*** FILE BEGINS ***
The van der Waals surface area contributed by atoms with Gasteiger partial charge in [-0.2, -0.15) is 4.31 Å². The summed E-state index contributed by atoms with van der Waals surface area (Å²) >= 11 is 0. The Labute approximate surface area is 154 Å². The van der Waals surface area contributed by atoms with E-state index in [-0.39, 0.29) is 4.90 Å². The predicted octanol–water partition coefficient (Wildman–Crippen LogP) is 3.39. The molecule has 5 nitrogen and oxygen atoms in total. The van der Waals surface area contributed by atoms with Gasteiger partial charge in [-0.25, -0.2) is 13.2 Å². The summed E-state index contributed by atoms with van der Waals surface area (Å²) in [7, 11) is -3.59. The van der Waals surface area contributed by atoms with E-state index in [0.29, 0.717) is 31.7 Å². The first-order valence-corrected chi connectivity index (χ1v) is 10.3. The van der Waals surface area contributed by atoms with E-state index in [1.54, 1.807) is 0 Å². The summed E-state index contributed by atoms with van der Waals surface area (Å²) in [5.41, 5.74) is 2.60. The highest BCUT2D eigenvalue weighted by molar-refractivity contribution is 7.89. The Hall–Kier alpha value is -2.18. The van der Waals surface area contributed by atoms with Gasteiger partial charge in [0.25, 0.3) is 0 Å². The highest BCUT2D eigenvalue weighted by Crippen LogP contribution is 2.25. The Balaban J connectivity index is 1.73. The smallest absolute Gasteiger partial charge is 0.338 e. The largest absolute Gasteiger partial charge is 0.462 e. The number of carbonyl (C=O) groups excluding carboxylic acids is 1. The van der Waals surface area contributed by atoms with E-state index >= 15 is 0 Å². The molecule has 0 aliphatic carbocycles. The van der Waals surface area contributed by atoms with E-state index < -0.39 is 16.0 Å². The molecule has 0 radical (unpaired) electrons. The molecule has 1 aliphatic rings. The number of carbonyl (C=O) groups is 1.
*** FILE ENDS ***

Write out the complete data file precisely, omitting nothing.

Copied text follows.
The van der Waals surface area contributed by atoms with Gasteiger partial charge in [-0.2, -0.15) is 4.31 Å². The summed E-state index contributed by atoms with van der Waals surface area (Å²) >= 11 is 0. The Labute approximate surface area is 154 Å². The van der Waals surface area contributed by atoms with E-state index in [-0.39, 0.29) is 4.90 Å². The predicted octanol–water partition coefficient (Wildman–Crippen LogP) is 3.39. The molecule has 5 nitrogen and oxygen atoms in total. The van der Waals surface area contributed by atoms with Gasteiger partial charge in [-0.25, -0.2) is 13.2 Å². The summed E-state index contributed by atoms with van der Waals surface area (Å²) in [7, 11) is -3.59. The van der Waals surface area contributed by atoms with E-state index in [0.29, 0.717) is 31.7 Å². The first-order valence-corrected chi connectivity index (χ1v) is 10.3. The van der Waals surface area contributed by atoms with E-state index in [1.54, 1.807) is 0 Å². The summed E-state index contributed by atoms with van der Waals surface area (Å²) in [5.41, 5.74) is 2.60. The highest BCUT2D eigenvalue weighted by molar-refractivity contribution is 7.89. The Hall–Kier alpha value is -2.18. The van der Waals surface area contributed by atoms with Gasteiger partial charge in [0.25, 0.3) is 0 Å². The highest BCUT2D eigenvalue weighted by Crippen LogP contribution is 2.25. The Balaban J connectivity index is 1.73. The smallest absolute Gasteiger partial charge is 0.338 e. The largest absolute Gasteiger partial charge is 0.462 e. The number of carbonyl (C=O) groups excluding carboxylic acids is 1. The van der Waals surface area contributed by atoms with E-state index >= 15 is 0 Å². The molecule has 0 aliphatic carbocycles. The van der Waals surface area contributed by atoms with E-state index < -0.39 is 16.0 Å². The molecule has 0 radical (unpaired) electrons. The molecule has 1 aliphatic rings. The number of carbonyl (C=O) groups is 1.